I sketched for most of it, with occasional pauses to breathe/eat/stretch my hands. At the end, I presented the art and talked about the story of the day as filtered through a sketchbook — the necessity of selecting, the power of limitations, the charm of tiny details, the way those tiny details can accompany and elaborate on more formal records of an event, the mood and attitudes and fashion, the poses and thoughtfulness, the interactions of groups and personalities.

And below I present: all the sketches, with very high-level captions! I will link to the State Library blog post about the day when it goes live, which will have much more information. Not shown, because I was eating: catering (and the stories thereof) by Eritrean restaurant Mu’ooz.

Continue reading

May 2021 — round-up of posts

Pencil sketch with digital colour of me grumpily editing

Here is quick summary of the May blog posts (not including Patreon posts).

The starred posts have art and writing exercises (tags: writing exerciseart exercise), but most of the observation journal posts can generally be adapted for those purposes too.

Glimpse of dragon head and the lettering "Hoard"

Posts over on Patreon, at various tiers, included: two process posts on a yet-to-be-published map, two weeks worth of Observation Journal pages, a sneak-peek at a design for an art-swap, some examples of how I use computers in non-digital drawing, a new Dalek, and some dragon-themed stationery.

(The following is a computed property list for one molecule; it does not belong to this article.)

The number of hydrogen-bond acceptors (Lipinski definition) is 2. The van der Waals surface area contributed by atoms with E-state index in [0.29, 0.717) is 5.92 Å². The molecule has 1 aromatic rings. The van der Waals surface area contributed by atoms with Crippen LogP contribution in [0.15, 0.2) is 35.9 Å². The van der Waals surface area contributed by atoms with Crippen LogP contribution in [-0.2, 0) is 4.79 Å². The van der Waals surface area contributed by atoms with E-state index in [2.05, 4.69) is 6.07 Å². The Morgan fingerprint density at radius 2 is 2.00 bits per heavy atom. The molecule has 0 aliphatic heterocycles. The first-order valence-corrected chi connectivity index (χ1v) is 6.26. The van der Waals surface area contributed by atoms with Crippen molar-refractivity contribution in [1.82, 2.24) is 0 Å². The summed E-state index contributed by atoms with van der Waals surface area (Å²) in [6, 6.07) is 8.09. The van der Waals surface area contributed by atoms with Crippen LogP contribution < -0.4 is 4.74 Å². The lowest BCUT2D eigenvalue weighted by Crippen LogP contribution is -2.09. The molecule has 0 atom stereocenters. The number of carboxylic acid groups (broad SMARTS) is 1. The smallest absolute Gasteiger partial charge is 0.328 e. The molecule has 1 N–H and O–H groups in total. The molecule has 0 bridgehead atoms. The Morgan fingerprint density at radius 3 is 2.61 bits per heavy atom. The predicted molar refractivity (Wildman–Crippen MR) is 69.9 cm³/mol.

Biro drawing of mermaid on a hillock.
I had to stop the Mermay mermaid drawings due to other deadlines I couldn’t turn into mermaid excuses. I did sketch this one while I was at the writers festival.

Note: If you’d like to support art and writing and posts like these about it, patrons at (patreon.com/tanaudel) get behind-the-scenes process and sneak-peeks, starting from US$1, or you could buy me a (virtual) coffee or two at ko-fi.com/tanaudel (and I get through quite a bit of coffee).

Silhouette pen drawing of mermaid reading a book.

June 2021 Calendar — Dragons

Note: This calendar is supported by patrons, who get it a little bit early, along with other sneak-peeks and behind-the-scenes art: patreon.com/tanaudel, and also by those very kind people who throw a few dollars towards it via the tip jar: ko-fi.com/tanaudel